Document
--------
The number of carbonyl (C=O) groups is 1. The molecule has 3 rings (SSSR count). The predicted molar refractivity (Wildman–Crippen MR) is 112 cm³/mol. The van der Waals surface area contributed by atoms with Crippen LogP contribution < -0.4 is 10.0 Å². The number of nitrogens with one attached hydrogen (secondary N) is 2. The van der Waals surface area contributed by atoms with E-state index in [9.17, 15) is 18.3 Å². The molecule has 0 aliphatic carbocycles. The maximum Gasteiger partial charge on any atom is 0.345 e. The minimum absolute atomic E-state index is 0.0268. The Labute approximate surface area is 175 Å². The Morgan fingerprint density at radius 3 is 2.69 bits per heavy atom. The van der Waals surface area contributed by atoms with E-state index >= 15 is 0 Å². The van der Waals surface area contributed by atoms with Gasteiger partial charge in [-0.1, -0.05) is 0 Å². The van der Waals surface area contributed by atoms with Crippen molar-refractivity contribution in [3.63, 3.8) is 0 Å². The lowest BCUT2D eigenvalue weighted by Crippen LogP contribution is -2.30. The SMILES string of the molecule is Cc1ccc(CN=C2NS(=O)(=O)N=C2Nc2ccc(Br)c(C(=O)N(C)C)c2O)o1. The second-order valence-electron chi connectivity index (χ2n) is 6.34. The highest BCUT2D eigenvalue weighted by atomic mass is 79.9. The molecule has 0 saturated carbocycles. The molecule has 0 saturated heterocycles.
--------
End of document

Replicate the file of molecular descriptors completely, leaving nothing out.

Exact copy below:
The number of carbonyl (C=O) groups is 1. The molecule has 3 rings (SSSR count). The predicted molar refractivity (Wildman–Crippen MR) is 112 cm³/mol. The van der Waals surface area contributed by atoms with Crippen LogP contribution < -0.4 is 10.0 Å². The number of nitrogens with one attached hydrogen (secondary N) is 2. The van der Waals surface area contributed by atoms with E-state index in [9.17, 15) is 18.3 Å². The molecule has 0 aliphatic carbocycles. The maximum Gasteiger partial charge on any atom is 0.345 e. The minimum absolute atomic E-state index is 0.0268. The Labute approximate surface area is 175 Å². The Morgan fingerprint density at radius 3 is 2.69 bits per heavy atom. The van der Waals surface area contributed by atoms with E-state index >= 15 is 0 Å². The van der Waals surface area contributed by atoms with Gasteiger partial charge in [-0.1, -0.05) is 0 Å². The van der Waals surface area contributed by atoms with Crippen molar-refractivity contribution in [3.63, 3.8) is 0 Å². The lowest BCUT2D eigenvalue weighted by Crippen LogP contribution is -2.30. The SMILES string of the molecule is Cc1ccc(CN=C2NS(=O)(=O)N=C2Nc2ccc(Br)c(C(=O)N(C)C)c2O)o1. The second-order valence-electron chi connectivity index (χ2n) is 6.34. The highest BCUT2D eigenvalue weighted by atomic mass is 79.9. The molecule has 0 saturated carbocycles. The molecule has 0 saturated heterocycles.